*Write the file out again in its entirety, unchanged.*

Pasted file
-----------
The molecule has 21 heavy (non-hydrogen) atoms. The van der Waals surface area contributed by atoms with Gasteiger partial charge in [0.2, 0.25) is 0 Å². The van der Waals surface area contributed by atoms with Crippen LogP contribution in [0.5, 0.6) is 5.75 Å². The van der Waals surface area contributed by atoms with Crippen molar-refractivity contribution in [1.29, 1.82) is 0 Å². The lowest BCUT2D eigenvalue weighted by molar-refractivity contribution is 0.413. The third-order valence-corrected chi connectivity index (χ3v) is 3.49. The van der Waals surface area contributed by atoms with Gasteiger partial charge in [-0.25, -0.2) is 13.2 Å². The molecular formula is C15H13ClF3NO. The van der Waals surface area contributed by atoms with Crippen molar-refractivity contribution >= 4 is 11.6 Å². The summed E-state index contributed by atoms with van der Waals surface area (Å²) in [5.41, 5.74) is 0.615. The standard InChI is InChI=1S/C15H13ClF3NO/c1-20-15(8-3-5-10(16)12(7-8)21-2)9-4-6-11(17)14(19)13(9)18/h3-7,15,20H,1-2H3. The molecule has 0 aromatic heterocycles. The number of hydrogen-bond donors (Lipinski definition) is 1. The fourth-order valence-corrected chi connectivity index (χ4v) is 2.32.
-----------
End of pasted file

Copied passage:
The molecule has 21 heavy (non-hydrogen) atoms. The van der Waals surface area contributed by atoms with Gasteiger partial charge in [0.2, 0.25) is 0 Å². The van der Waals surface area contributed by atoms with Crippen LogP contribution in [0.5, 0.6) is 5.75 Å². The van der Waals surface area contributed by atoms with Crippen molar-refractivity contribution in [1.29, 1.82) is 0 Å². The lowest BCUT2D eigenvalue weighted by molar-refractivity contribution is 0.413. The third-order valence-corrected chi connectivity index (χ3v) is 3.49. The van der Waals surface area contributed by atoms with Gasteiger partial charge in [-0.25, -0.2) is 13.2 Å². The molecular formula is C15H13ClF3NO. The van der Waals surface area contributed by atoms with Crippen molar-refractivity contribution >= 4 is 11.6 Å². The summed E-state index contributed by atoms with van der Waals surface area (Å²) in [5.41, 5.74) is 0.615. The standard InChI is InChI=1S/C15H13ClF3NO/c1-20-15(8-3-5-10(16)12(7-8)21-2)9-4-6-11(17)14(19)13(9)18/h3-7,15,20H,1-2H3. The molecule has 0 aromatic heterocycles. The number of hydrogen-bond donors (Lipinski definition) is 1. The fourth-order valence-corrected chi connectivity index (χ4v) is 2.32.